People who wanted to get tested as to whether they had been exposed to someone with COVID-19 could get tested at the Crow Wing County Fairgrounds.
About 30 people turned out Thursday, July 2, and paid for the test to detect if a person had COVID-19 antibodies. The Centers for Disease Control and Prevention state antibody tests check an individual’s blood by looking for antibodies, which may tell them if they had a past infection with the virus that causes COVID-19.
“I was brought in by a private person to do testing. She wanted to set up testing for the community, so she asked if we could set something up for everybody to come in either by appointment or just walk in,” said Ashley McGinnis of Total Compliance Solutions Inc.
The Hutchinson-based company also performs drug and alcohol testing, fingerprinting, physicals, hearing testing, vision testing, pulmonary function testing and more.
“It’s similar to a glucose test, we just need a drop of blood. The results appear within 10 minutes,” she of the testing that ran from 9 a.m. to 3 p.m. “If anybody wanted to call us and set it up for a different time, they would have to contact our company and pick a day in the future.”
Total Compliance Solutions provides on-site medical services but has several fixed locations in places such as Glencoe, Arlington, Le Sueur, Hutchinson, Robbinsdale, Roseville, Buffalo and Henderson, but it was the company’s first time providing antibody testing at the fairgrounds.
“The gal that brought me here today contacted our company … advertised on her Facebook page. And we had Gary, here, call a couple of local radio stations,” McGinnis said of Gary Doucette, general manager of the Crow Wing County Fair.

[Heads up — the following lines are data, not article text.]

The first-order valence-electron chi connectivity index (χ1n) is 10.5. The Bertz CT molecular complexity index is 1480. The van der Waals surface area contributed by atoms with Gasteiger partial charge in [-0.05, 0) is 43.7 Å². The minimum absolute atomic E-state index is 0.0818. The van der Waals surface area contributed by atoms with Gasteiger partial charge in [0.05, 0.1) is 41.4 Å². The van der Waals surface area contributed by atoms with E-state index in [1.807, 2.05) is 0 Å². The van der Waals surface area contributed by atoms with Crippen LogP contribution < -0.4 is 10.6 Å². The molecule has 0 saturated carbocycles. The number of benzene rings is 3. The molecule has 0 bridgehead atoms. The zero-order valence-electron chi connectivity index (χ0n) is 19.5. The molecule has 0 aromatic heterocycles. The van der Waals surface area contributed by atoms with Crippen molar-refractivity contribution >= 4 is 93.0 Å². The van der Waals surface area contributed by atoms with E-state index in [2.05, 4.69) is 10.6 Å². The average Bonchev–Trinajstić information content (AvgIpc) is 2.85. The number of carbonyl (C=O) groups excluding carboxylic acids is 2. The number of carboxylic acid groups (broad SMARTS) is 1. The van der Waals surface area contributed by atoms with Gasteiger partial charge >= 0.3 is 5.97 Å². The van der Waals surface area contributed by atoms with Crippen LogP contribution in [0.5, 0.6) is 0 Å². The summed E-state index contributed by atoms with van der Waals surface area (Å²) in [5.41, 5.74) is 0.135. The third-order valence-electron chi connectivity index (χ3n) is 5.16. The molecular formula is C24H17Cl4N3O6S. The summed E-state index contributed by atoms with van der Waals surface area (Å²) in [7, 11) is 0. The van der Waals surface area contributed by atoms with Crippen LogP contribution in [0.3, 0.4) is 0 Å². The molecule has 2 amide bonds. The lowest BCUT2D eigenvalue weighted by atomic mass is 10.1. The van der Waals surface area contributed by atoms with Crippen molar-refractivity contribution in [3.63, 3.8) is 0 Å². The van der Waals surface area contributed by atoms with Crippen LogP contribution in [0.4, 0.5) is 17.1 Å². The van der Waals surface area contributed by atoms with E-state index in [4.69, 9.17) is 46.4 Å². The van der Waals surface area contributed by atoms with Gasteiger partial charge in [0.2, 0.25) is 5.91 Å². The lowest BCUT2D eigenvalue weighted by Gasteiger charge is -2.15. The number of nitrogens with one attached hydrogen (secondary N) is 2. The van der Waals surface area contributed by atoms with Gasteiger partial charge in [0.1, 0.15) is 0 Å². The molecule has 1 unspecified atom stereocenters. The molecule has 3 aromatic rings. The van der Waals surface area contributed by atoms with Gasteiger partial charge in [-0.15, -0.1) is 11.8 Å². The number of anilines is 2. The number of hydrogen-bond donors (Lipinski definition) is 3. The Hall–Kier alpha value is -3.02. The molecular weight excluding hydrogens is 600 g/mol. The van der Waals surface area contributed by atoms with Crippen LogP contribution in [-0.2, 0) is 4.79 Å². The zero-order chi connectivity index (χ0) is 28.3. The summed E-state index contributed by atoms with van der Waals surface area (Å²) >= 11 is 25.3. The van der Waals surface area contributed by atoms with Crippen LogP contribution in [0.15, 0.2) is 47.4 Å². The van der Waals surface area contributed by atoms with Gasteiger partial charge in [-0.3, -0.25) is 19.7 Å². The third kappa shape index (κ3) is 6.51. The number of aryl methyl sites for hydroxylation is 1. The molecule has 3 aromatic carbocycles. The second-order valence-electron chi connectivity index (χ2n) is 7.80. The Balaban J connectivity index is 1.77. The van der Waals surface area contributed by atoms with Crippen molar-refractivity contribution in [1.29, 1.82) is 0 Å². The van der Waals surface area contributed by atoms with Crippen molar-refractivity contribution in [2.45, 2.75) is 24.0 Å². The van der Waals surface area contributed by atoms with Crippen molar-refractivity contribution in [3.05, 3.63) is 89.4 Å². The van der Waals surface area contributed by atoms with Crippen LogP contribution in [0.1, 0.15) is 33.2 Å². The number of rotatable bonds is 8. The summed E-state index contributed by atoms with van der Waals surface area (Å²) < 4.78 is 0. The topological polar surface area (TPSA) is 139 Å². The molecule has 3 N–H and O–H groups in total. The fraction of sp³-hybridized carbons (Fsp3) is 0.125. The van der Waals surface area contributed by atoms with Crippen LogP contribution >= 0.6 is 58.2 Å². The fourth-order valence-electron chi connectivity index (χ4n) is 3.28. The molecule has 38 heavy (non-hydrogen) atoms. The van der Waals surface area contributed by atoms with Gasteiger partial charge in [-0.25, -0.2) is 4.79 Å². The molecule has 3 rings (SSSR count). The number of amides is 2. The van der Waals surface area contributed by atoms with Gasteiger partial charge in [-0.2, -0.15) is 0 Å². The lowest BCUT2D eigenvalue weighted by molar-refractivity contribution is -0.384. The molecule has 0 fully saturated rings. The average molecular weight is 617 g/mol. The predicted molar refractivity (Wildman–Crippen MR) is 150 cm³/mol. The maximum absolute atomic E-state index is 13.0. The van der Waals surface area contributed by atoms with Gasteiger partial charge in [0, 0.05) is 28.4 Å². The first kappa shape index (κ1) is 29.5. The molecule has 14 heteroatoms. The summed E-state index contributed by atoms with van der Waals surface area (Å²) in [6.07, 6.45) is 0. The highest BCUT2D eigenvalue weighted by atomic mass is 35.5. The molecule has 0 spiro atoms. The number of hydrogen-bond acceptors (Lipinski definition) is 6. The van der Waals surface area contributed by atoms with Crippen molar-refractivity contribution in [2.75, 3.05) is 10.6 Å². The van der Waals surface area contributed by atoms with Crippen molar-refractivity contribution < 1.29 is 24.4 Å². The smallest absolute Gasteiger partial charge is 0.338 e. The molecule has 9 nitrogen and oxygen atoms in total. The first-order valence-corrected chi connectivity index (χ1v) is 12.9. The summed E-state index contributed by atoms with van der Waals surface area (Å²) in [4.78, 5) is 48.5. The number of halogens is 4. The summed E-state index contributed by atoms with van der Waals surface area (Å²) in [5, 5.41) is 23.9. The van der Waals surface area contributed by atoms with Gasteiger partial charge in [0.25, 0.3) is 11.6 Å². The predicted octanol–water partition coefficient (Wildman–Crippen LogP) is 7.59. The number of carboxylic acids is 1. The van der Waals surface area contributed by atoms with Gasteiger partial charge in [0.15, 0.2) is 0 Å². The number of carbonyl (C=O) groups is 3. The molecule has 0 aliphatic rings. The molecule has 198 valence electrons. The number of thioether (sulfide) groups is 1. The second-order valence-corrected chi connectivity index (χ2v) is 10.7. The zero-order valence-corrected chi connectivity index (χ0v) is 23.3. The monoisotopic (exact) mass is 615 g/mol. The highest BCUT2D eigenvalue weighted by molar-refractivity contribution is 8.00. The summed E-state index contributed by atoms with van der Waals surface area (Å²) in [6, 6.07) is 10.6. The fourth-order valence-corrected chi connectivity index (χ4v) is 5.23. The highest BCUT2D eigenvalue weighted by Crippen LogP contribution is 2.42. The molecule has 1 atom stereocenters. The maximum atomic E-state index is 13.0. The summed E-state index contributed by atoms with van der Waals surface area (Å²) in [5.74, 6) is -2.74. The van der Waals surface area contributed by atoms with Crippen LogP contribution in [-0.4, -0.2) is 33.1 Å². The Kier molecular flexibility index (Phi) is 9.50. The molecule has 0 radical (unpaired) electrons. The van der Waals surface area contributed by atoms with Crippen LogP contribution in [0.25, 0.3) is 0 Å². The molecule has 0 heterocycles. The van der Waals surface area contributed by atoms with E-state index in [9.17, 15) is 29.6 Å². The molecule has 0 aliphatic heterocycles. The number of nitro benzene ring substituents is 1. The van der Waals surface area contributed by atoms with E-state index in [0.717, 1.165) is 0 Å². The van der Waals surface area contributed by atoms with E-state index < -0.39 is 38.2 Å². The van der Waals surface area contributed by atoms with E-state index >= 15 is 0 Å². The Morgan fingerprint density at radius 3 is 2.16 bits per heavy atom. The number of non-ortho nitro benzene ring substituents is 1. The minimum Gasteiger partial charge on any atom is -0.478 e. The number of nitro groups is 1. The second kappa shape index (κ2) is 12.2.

The Minnesota Department of Health reported Thursday cases and deaths from COVID-19 in the state had climbed again with 500 cases and 13 deaths. A total of 1,458 Minnesotans have died from the respiratory illness.
“The test is $35. … It essentially looks like a pregnancy test. Once I put the solution on there, it takes 10 minutes to get results for the test. It will show me if you have the antibodies like you’ve already been exposed, you’ve gone through it or if you are asymptomatic,” McGinnis said.
The American Red Cross recently renewed its call for blood donors and started testing June 15 for a limited time all blood, platelet and plasma donations for COVID-19 antibodies.
“It would be the exact same as the testing that you got done with the Red Cross,” McGinnis said.
Antibodies are formed when fighting an infection such as COVID-19, but Red Cross officials caution that a positive antibody test result does not confirm infection or immunity and as such the Red Cross is not testing donors to diagnose illness, referred to as a diagnostic test.
COVID-19 antibody test results will be available within seven to 10 days in the Red Cross Blood Donor App or donor portal at RedCrossBlood.org, according to officials, and the test has been authorized for emergency use by the U.S. Food and Drug Administration.
“Gary offered the fairgrounds for it to be a spot to do the testing in,” McGinnis said of the fairgrounds — site of the annual county fair, which is among the five largest county fairs in the state and was slated to run from Aug. 4-8.
Crow Wing County Fair officials made the decision in May to cancel the fair this summer after the Minnesota State Fair board of managers met and announced the cancellation of the state fair due to the coronavirus pandemic.